The Minnesota Supreme Court will decide whether the voter ID constitutional amendment will be on the statewide ballot in November or if the Legislature must try to re-write the question.
The court heard oral arguments today in a lawsuit filed by amendment opponents, who claim the ballot question is too vague and misleading.
The measure Republican state lawmakers passed back in May includes the following ballot question: "Shall the Minnesota Constitution be amended to require all voters to present valid photo identification to vote and to require the state to provide free identification to eligible voters, effective July 1, 2013?"
Opponents of the measure contend that question is faulty because it doesn't adequately describe the vast changes they predict such a requirement would bring to Minnesota's current election system.
Bill Pentelovitch an American Civil Liberties Union of Minnesota lawyer who represents League of Women Voters Minnesota, Jewish Community Action, Common Cause Minnesota and other individual plaintiffs, told the justices that the question makes no mention of the creation of a new provisional balloting system.
"To me that's the biggest flaw in this," Pentelovitch said. "I mean there are other flaws that are significant, but in terms of materially misleading to 100 percent of the people who are going to vote on this amendment, whether they vote in person or absentee, is that it does not explain to them that they are bringing Minnesota into an entirely new system of voting: provisional balloting."
But Thomas Boyd, a lawyer representing the Minnesota Legislature, countered that the effects of the amendment, including provisional balloting, won't be known until lawmakers pass the enabling legislation for the new system. Boyd also argued that courts have previously given legislators wide latitude in the presentation of constitutional amendments. He said there have been more than 200 crafted in the state's 150-year history.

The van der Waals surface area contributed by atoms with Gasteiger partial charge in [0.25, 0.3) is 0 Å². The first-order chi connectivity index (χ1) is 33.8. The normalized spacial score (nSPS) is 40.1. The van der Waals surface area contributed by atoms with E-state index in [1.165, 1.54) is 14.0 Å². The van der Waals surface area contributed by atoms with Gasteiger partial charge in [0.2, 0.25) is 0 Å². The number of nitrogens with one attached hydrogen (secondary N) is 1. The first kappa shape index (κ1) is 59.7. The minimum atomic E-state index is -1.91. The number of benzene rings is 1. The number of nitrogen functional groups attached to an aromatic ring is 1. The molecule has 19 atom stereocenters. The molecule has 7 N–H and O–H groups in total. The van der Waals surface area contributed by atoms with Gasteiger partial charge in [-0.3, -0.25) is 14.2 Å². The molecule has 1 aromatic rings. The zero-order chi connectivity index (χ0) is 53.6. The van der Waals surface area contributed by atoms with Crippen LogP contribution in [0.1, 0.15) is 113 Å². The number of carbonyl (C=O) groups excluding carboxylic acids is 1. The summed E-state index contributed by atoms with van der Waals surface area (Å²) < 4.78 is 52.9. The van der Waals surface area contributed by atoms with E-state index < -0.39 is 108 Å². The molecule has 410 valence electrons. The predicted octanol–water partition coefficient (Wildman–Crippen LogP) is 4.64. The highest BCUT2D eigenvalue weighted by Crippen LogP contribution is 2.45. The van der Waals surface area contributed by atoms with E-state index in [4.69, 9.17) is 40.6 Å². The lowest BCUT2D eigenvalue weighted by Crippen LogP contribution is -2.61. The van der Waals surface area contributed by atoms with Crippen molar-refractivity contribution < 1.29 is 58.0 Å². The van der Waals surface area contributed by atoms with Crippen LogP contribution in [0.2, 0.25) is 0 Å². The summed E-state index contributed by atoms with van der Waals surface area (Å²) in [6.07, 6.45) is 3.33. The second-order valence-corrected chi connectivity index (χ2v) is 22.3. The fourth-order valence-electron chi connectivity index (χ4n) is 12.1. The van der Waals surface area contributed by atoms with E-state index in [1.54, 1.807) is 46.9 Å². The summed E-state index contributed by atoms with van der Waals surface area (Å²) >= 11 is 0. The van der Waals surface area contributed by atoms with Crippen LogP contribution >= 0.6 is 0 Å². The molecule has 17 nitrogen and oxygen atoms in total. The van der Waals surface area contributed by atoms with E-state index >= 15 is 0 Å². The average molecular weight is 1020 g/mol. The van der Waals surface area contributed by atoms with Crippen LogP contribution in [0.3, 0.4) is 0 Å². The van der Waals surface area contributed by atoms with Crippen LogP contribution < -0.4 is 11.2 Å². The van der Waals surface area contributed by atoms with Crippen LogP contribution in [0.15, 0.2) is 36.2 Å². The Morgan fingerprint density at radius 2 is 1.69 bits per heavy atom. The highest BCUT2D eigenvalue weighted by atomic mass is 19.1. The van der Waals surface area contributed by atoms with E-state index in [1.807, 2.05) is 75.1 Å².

"They will not always contain every aspect of its subject," Boyd said. "But the Constitution says it's the Legislature and the Legislature alone that gets to formulate that brief summary."
During the questioning of the plaintiff's attorney, Justice Paul Anderson said he too thought the wording of the ballot question was misleading. But Anderson said he didn't think a case had been made for the court to keep the proposed amendment off the ballot.
"You haven't told me that the amendment language itself is unconstitutional or offends the federal Constitution," Anderson told Pentelovitch. "And Article 9 says if it's passed, it goes to the people."
The hearing touched frequently on the separation of powers between the judicial and legislative branches of state government. Justice David Stras said the case sounded a lot like a political question that the court shouldn't be answering.
"Why shouldn't we be hands off with this particular question?" Stras asked. "Why shouldn't we say this is a political question that's textually committed to the Legislature? Therefore we shouldn't interfere, because it sounds a lot like there's not much in terms of a remedy that we can give."
Stras had earlier raised the possibility of replacing the current ballot question with the language of the entire amendment. But attorneys on both sides objected strongly to that suggestion. Pentelovitch said the court would be overstepping its authority.
"The Legislature made a decision not to do that," he said. "And you would then be usurping the legislative prerogative by deciding to do it."
Boyd, the attorney for the Legislature, told the court that placing the entire amendment on the ballot was a bad option. But he suggested it was a better solution than others.
"The only, only relief I can think of is that the court would have to put the text of the proposed amendment on the ballot," Boyd said. It's not clear when the justices will issue a ruling in the case, but it will likely come next month.
In a recent letter to the court, Democratic Secretary of State Mark Ritchie said the justices would have to rule by Aug. 27 to ensure the timely printing of general election ballots.